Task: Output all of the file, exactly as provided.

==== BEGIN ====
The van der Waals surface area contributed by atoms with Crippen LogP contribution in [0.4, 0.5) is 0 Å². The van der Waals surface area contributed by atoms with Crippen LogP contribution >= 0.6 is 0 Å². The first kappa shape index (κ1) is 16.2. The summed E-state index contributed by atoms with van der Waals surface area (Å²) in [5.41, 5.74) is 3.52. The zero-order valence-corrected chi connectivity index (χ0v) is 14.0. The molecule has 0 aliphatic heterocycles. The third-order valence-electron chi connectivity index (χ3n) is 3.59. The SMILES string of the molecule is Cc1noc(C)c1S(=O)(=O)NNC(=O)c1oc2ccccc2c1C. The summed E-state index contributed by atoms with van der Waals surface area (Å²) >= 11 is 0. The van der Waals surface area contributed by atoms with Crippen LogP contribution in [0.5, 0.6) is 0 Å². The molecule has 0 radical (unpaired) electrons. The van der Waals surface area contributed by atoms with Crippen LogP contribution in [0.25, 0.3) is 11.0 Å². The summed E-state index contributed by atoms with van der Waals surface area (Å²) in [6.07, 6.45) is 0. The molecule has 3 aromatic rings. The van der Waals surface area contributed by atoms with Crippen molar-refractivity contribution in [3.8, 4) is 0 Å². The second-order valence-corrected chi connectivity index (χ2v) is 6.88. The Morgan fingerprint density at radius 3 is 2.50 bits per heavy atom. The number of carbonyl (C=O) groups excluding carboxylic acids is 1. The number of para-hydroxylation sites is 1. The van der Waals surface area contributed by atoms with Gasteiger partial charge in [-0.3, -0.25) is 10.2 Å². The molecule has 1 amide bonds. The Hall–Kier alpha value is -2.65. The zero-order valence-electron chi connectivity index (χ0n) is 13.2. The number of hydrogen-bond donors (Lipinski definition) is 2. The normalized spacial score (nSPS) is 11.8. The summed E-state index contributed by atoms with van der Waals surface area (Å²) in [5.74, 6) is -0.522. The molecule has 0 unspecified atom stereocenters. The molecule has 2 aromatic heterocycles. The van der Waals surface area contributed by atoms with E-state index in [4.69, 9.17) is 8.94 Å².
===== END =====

The van der Waals surface area contributed by atoms with Crippen LogP contribution in [0.4, 0.5) is 0 Å². The van der Waals surface area contributed by atoms with Crippen LogP contribution >= 0.6 is 0 Å². The first kappa shape index (κ1) is 16.2. The summed E-state index contributed by atoms with van der Waals surface area (Å²) in [5.41, 5.74) is 3.52. The zero-order valence-corrected chi connectivity index (χ0v) is 14.0. The molecule has 0 aliphatic heterocycles. The third-order valence-electron chi connectivity index (χ3n) is 3.59. The SMILES string of the molecule is Cc1noc(C)c1S(=O)(=O)NNC(=O)c1oc2ccccc2c1C. The summed E-state index contributed by atoms with van der Waals surface area (Å²) >= 11 is 0. The van der Waals surface area contributed by atoms with Crippen LogP contribution in [0.5, 0.6) is 0 Å². The molecule has 0 radical (unpaired) electrons. The van der Waals surface area contributed by atoms with Crippen LogP contribution in [0.25, 0.3) is 11.0 Å². The summed E-state index contributed by atoms with van der Waals surface area (Å²) in [6.07, 6.45) is 0. The molecule has 3 aromatic rings. The van der Waals surface area contributed by atoms with Crippen molar-refractivity contribution in [3.8, 4) is 0 Å². The second-order valence-corrected chi connectivity index (χ2v) is 6.88. The Morgan fingerprint density at radius 3 is 2.50 bits per heavy atom. The number of carbonyl (C=O) groups excluding carboxylic acids is 1. The number of para-hydroxylation sites is 1. The van der Waals surface area contributed by atoms with Gasteiger partial charge in [-0.3, -0.25) is 10.2 Å². The molecule has 1 amide bonds. The Hall–Kier alpha value is -2.65. The zero-order valence-electron chi connectivity index (χ0n) is 13.2. The number of hydrogen-bond donors (Lipinski definition) is 2. The normalized spacial score (nSPS) is 11.8. The summed E-state index contributed by atoms with van der Waals surface area (Å²) in [5.74, 6) is -0.522. The molecule has 0 unspecified atom stereocenters. The molecule has 2 aromatic heterocycles. The van der Waals surface area contributed by atoms with E-state index in [4.69, 9.17) is 8.94 Å².